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Feels Like a Grind? Stress Implications of Creative Work

What’s happening to those people who have been described by Richard Florida as the “creative class” and who have been — according to the urban theorist’s global best-selling book — on the rise: Growing in number, social scale and influence on how today’s and tomorrow workplace will look like. This was in 2003. Florida then traced the fundamental theme that for him ran through a host of seemingly unrelated changes in American society: the growing role of creativity in our economy. That sounded good, and almost like a good way out of what another academic, Stanford University Professor Jeffrey Pfeffer, calls the “Toxic Workplace.” According to his research, we can observe a significant trend in today’s work environments with overwork and job stress leading to increases in smoking, alcohol abuse and high blood pressure, while layoffs contribute to depression, violence, and even lowered life expectancy. The “disease” of the time, which is a time of dramatically accelerating change, economic pressure and increasing psychological stress, is a phenomenon called burnout. The less freedom to set our own work pace that we have, the less self-direction we have in defining what we want to do, the less choices we have, and the less autonomy we have in our work environment, the more emotional exhaustion, occupational indifference and diminished competence we can observe. The so-called creative class, the people working in more stimulating and creative environments, in self-directed teams or on their own at their own chosen speed, therefore, should not be infected by the ubiquitous burnout virus. All wrong, as we now learn from Sociology professor Scott Schieman from the University of Toronto, who recently published his research findings in Social Sciences Research and looked at the demands and the stress implications of creative work. Schiemann and his team measured the extent to which people engaged in creative work activities using data from a national survey of more than 1,200 American workers. They asked participants questions like How often do you have the chance to learn new things? How often do you have the chance to solve problems? How often does your job allow you to develop your skills or abilities? And, How often does your job require you to be creative? They used responses to these questions to create an index that they label “creative work activities.” In their publication, the authors describe three core sets of findings:

People who score higher on the creative work index are more likely to experience excessive job pressures, feel overwhelmed by their workloads, and more frequently receive work-related contact (e-mails, texts, calls) outside of normal work hours;
In turn, people who experience these job-related pressures engage in more frequent “work-family multi-tasking” — that is, they try to juggle job- and home-related tasks at the same time while they are at home;
Taken together, these job demands and work-family multi-tasking result in more conflict between work and family roles — a central cause of problems for functioning in the family/household domain

In his book from 2003, Richard Florida concluded that “It is time for the creative class to grow up — boomers and Xers, liberals and conservatives, urbanites and suburbanites — and evolve from an amorphous group of self-directed while high-achieving individuals into a responsible, more cohesive group interested in the common good.” It took just seven years for this group to evolve into one that is suffering from burnout while balancing the demands of work and life.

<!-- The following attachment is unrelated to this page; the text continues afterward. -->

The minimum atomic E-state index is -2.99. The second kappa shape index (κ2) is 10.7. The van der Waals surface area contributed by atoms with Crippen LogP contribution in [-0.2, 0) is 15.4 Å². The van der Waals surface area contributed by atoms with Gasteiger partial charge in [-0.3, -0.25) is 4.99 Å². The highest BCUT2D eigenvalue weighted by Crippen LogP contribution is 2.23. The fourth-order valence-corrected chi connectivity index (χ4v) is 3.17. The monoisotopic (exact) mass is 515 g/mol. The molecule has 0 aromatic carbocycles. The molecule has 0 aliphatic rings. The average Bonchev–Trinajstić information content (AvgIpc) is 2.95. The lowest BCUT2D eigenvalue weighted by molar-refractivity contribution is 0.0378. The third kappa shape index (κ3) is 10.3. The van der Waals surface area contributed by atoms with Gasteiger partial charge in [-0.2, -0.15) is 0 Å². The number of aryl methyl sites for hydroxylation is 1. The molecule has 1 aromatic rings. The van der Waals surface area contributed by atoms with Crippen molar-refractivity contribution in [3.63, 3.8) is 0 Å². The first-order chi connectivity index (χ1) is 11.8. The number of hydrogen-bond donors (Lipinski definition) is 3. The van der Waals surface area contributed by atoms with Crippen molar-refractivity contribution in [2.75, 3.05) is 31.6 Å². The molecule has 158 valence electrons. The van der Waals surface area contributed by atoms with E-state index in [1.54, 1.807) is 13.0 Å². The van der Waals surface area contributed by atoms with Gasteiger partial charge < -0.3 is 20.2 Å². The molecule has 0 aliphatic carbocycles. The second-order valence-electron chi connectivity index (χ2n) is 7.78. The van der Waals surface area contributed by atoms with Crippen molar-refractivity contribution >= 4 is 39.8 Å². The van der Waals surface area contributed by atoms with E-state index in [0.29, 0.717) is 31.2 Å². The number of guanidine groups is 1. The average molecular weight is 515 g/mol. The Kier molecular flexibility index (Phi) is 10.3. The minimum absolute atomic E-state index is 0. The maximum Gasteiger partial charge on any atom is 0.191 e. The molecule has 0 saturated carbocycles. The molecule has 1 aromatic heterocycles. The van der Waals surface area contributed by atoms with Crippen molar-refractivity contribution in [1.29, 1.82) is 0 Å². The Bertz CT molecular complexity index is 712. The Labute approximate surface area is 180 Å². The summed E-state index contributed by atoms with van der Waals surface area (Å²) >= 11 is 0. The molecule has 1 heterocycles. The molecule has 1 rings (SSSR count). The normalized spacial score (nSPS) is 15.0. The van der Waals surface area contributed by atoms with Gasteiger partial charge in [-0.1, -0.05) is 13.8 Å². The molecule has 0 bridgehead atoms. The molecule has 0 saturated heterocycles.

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Out of Control

BP was on a good path lately. Under the strong leadership of Vivienne Cox, BP was turning the alternative energy business from a more “philanthropic” activity into a serious, expanded business unit for the BP group, with corporate investments of $8 billion. BP was indeed moving “beyond petroleum.” And the firm was gaining a good reputation as a large corporate player starting to listen more to a variety of stakeholders and starting to change the way of doing business. Some of the company’s business practices and cooperation activities with NGOs and local communities even found their way into the latest book from organizational learning guru Peter Senge, The Necessary Revolution, and were referenced as one of not too many examples of “How individuals and organizations are working together to create a sustainable world” – as the optimistic subtitle of the book runs.  This was before the massive oil spill in the Gulf of Mexico, which started when an offshore oil rig exploded, caught fire and sank. With the oil spill getting out of control and with BP seeming not to be able to find a way of fixing the hole at the bottom of the ocean, and with massive criticism from every side and party, including strong pressure from the U.S. government (“a breakdown in responsibility”), BP, in the public eyes, is now falling back into old habits and old behaviors, which are heavily criticized  as dysfunctional behaviors and no longer acceptable for a 21st century organization. The truth is, of course, way more complex, and what really went out of control is still to be found out. But control, as Peter Senge wrote in the same book, “is a simple word with very different meanings. Machines are controlled by their operators, but living systems are different. No one is in charge of a forest. Living systems control themselves based on a web of relationships. . . . Building enterprises based on cultures of relationship – organizations that not only work like nature but are more harmonious with nature – may prove a defining feature of regenerative society.” What Senge has been relentlessly describing and exploring since his best-selling book, The Fifth Discipline, is the authentic organization of the future. An organization, described by the Arthur W. Page Society as the “The Authentic Enterprise” — an organization that has the ability to adapt to and thrive in a radically new economic and societal environment. And this new type of organization is one that is able to learn, and therefore able to change its behaviors and mindsets as a result of experience. An organization that is able to do what organization theorists Argyris and Schön call double-loop learning – learning that occurs when error is detected and corrected in ways that involve the modification of an organization’s underlying norms, policies and objectives. The current BP experience is not the only one for industrial or commercial organizations to test their capability for double-loop learning. What are the basic requirements that have to be in place, to allow learning and substantial change? Definitely an increased level of responsibility and willingness for being accountable across the whole organization; a solid grounding in a society based on a strong network of relationships and peer support; the capability to take advantage of the distributed intelligence in the organization; and, finally, the ability to comprehend and address the whole, understanding system dynamics and being oriented toward the long-term view. Companies that have created such an environment for learning always have an opportunity to change the game. “A positive self-reinforcing effect of just one firm in an industry can change the game for every one by demonstrating what is possible” (Senge).